The federal witness protection program has taken in individuals considered known or suspected terrorists, but program officials didn't share the new identities of those individuals with national security stakeholders, a new report from the Justice Department office of inspector general says.
A federal attempt to ensure that Internet communications and services can be wiretapped could undermine national security by making the U.S. government's own communications less secure and by causing hardened communication tools to proliferate among a receptive audience that includes bad guys, says a May 17 paper from privacy advocates and cybersecurity researchers.
Even if an organization did not exist on Sept. 11, 2001, "if they become an associated force with al Qaeda, then they have joined with the organization that was responsible for those 9/11 attacks, and we believe they are fully covered by the AUMF," DoD Acting General Counsel Robert Taylor told the Senate Armed Services Committee.
Training builds relationships between law enforcement agencies, and that's part of what made the response to the Boston Marathon bombings so effective--but it's also among the first things those agencies cut when budgets tighten, FBI Director Robert Mueller said May 16.
Training and equipment that Boston police received from the federal government saved lives after the April 15 Marathon bombings, Boston Police Commissioner Edward Davis told a House panel May 9. He singled out the Urban Areas Security Initiative, a grant program run by the Federal Emergency Management Agency.
In a May 2 letter (.pdf), Reps. Henry Waxman (D-Calif.) and Bennie Thompson (D-Miss.) say that in light of the April 17 explosion at a fertilizer plant in West, Texas, a presidentially appointed commission should review the CFATS program. The explosion at the West, Texas fertilizer plant killed at least 14, many of them firefighters responding to a fire at the plant.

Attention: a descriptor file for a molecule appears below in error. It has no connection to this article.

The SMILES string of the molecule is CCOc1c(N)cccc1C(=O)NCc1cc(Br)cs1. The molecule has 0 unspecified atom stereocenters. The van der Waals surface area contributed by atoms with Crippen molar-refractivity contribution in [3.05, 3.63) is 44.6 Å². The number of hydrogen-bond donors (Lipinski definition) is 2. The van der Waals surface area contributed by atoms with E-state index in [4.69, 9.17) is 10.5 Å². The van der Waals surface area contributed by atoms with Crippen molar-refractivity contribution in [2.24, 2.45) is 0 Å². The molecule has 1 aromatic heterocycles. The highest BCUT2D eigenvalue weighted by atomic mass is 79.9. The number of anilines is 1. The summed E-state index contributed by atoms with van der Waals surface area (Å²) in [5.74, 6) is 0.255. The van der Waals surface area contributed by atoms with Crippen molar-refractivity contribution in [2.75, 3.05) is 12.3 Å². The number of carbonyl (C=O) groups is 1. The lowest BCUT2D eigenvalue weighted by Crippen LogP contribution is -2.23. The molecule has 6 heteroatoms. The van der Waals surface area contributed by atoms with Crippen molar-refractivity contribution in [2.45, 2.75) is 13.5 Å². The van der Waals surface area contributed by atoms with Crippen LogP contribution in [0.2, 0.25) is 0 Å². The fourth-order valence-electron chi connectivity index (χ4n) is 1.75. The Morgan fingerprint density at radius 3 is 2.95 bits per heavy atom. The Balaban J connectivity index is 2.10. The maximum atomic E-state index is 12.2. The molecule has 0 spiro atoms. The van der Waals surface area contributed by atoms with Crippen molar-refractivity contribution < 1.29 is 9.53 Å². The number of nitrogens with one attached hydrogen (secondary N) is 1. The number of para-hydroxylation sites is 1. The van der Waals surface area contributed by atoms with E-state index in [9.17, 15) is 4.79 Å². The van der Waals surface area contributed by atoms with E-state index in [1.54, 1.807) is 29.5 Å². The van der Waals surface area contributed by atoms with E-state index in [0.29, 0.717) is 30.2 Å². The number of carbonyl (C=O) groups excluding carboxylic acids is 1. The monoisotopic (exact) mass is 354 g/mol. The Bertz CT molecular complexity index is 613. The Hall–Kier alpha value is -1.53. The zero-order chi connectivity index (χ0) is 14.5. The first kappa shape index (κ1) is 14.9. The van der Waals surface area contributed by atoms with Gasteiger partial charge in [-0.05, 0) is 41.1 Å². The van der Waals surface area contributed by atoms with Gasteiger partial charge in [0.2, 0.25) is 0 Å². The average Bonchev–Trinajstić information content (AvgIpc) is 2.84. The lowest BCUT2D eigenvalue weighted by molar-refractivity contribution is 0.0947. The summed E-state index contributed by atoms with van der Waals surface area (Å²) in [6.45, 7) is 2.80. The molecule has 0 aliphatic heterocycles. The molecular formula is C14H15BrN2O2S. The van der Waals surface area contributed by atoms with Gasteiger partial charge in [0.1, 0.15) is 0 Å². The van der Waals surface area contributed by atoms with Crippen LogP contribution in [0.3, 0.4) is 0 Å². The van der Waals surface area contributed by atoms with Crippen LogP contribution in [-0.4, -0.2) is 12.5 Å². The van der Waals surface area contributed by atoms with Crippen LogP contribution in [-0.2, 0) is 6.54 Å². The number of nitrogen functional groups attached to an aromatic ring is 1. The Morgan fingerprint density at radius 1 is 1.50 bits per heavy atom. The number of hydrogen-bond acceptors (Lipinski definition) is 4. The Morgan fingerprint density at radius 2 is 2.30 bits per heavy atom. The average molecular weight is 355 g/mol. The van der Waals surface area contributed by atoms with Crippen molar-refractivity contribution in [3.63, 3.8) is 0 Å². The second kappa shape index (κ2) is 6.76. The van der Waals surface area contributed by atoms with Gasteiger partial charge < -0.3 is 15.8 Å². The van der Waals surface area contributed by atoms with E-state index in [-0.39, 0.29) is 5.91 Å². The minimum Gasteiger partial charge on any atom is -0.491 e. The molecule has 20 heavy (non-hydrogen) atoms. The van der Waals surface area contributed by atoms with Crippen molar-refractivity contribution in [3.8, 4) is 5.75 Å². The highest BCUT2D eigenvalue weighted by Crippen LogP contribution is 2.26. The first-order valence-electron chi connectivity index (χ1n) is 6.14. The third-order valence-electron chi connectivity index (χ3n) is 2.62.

More than four-fifths of American adults favor the expansion of camera surveillance in public places, according to a poll from CNN, Time and ORC International. A similar amount favor the use of facial-recognition technology to scan for suspected terrorists at certain locations.
In the aftermath of the Boston Marathon bombings, three-fourths of American adults said they expected occasional terrorism in the United States, though only 23 percent said they were very worried that another attack would occur soon, a Pew Research Center survey found.
The FBI's Foreign Terrorist Tracking Task Force--which since 2006 hasn't focused exclusively on foreign terrorists--doesn't always provide field offices "with timely and relevant information," say Justice Department auditors.
Law enforcement needs to figure out how to handle an influx of photographs submitted by terror attack bystanders, Richard Daddario, the New York City Police Department's deputy commissioner for counterterrorism, said at a House hearing April 25.